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Abby, a rescued pit bull mix, has become the center of attention at Arlette Von Arsdale’s house in Brunswick Plantation.
Just a few weeks ago, Abby was homeless and awaiting adoption at the North Myrtle Beach, S.C., Animal Shelter.
That was before she and her potential were discovered by Rick Kaplan, president of Canine Angels, a nonprofit that rescues homeless dogs, finds willing foster parents like Von Arsdale, and provides training for the dogs to become service dogs for disabled veterans free of charge.
“She was at the shelter for about six months—why she didn’t get adopted, I don’t know,” Kaplan said during a recent visit to work with Abby at Von Arsdale’s house. “But she’s extremely intelligent, and Arlette is giving the best gift anybody can give—time, care, a home.”
It had been just one week since Kaplan had brought Abby to Von Arsdale, who heard about the Canine Angels program through the American Legion in Calabash.
“She’s at least 75 percent where she has to be,” Kaplan said of Abby’s progress to become a future service dog, thanks in no small part to Von Arsdale’s willingness and diligence in working with her new charge.
Abby, he said, already has good focus. She knows five or six commands, knows where her crate is and to “go home” to it when told to by Von Arsdale. She can “stay,” too.
“It’s not just ‘stay,’” Kaplan clarified. “It’s ‘stay until I say so.’ But she has a grip on it. She will wait for food, wait for a treat. She’s learning not to put her paws up on things, not to jump. She’s learning to heel on a leash and walk very quietly next to a person.”
Abby, he said, may have the potential to be a task dog.
MEET THE PACK
As Kaplan, the area’s own “dog whisperer,” introduced Abby to his own four-pack of service dogs—King, Alfie, Fred and Ginger—he said she’s learning how to be calm.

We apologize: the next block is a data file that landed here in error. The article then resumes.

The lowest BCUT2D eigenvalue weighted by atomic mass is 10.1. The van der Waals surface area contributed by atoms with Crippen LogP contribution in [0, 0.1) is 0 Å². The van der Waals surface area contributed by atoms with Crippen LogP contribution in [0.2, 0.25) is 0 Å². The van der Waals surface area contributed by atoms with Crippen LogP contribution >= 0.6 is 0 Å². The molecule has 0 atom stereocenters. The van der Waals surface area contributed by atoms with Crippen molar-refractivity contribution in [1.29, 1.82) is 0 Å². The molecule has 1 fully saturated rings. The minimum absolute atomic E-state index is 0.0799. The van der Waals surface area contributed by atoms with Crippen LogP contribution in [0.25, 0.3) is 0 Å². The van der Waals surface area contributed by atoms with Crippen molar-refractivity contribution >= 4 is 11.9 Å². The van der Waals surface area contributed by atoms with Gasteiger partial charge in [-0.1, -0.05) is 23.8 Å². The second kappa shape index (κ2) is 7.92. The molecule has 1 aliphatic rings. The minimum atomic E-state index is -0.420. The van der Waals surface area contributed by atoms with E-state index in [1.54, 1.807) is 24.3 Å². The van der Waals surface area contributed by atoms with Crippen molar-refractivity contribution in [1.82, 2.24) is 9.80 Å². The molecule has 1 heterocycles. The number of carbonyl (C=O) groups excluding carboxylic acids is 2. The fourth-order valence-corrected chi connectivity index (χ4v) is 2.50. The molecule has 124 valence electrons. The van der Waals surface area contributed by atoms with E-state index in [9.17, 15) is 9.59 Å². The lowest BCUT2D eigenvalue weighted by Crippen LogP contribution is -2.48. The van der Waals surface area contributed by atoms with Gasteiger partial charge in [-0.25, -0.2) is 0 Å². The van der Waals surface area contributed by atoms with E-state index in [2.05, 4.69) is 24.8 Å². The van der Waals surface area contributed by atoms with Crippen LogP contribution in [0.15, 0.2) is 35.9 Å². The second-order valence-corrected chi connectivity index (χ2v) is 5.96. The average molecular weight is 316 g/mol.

“You can have a pack, but you don’t have to be hysterical,” he said as Abby and King played in Von Arsdale’s living room.
“Dogs are like a schoolyard,” he said. “If you get out of hand, all of a sudden you have a riot.”
But Abby, he said, had a “nice tail wag,” and she wasn’t feeling threatened.
“The important thing is to become social, to meet another dog without becoming frightened and out of control,” he said.
Kaplan, who hopes to eventually scout out potential service dogs at Brunswick County Animal Shelter, said he looks for “temperament, personality, energy, and the ability to be calm and sweet,” as Abby was when she greeted golden retriever King, another service dog Kaplan is working with to aid a veteran in a wheelchair.
“Unfortunately, we can’t accept all dogs and veterans,” he said. “Everybody has to meet certain criteria in order for it to work.”
His first mission is saving dogs, something Kaplan has done his whole life as well as training dogs. The better behaved they are, the more commands they respond to, the more adoptable they are, he said.
“It was a natural jump to go from that to actually taking dogs to higher levels where they can literally become working service and companion dogs for disabled people, because you have dogs that are eager to work, perform, please…” he said, demonstrating how King was able to remove Kaplan’s jacket, pick up items and place them where Kaplan told him to.
“He can take off my shoes, take off my socks,” Kaplan said. “He carries anything and will pick up anything. If I drop something, he’ll pick it up and put it in my hand.”
Each dog is different, and each has its own special quality and talents, just like children, he said.
The goal of Canine Angels is to “find what each dog has to offer and see if we can extract as much as we can.”
Kaplan works with rescued dogs for about two weeks before they are approved for introduction into the program.
He’s looking for “intelligence, good nature, willing to learn, willingness to obey, and lack of alpha personality.”
If a dog is a natural alpha, meaning a leader, “they will fight you tooth-and-nail forever,” he said. “More than that, I’m looking for a dog who is completely non-aggressive and certainly has no vicious streak.”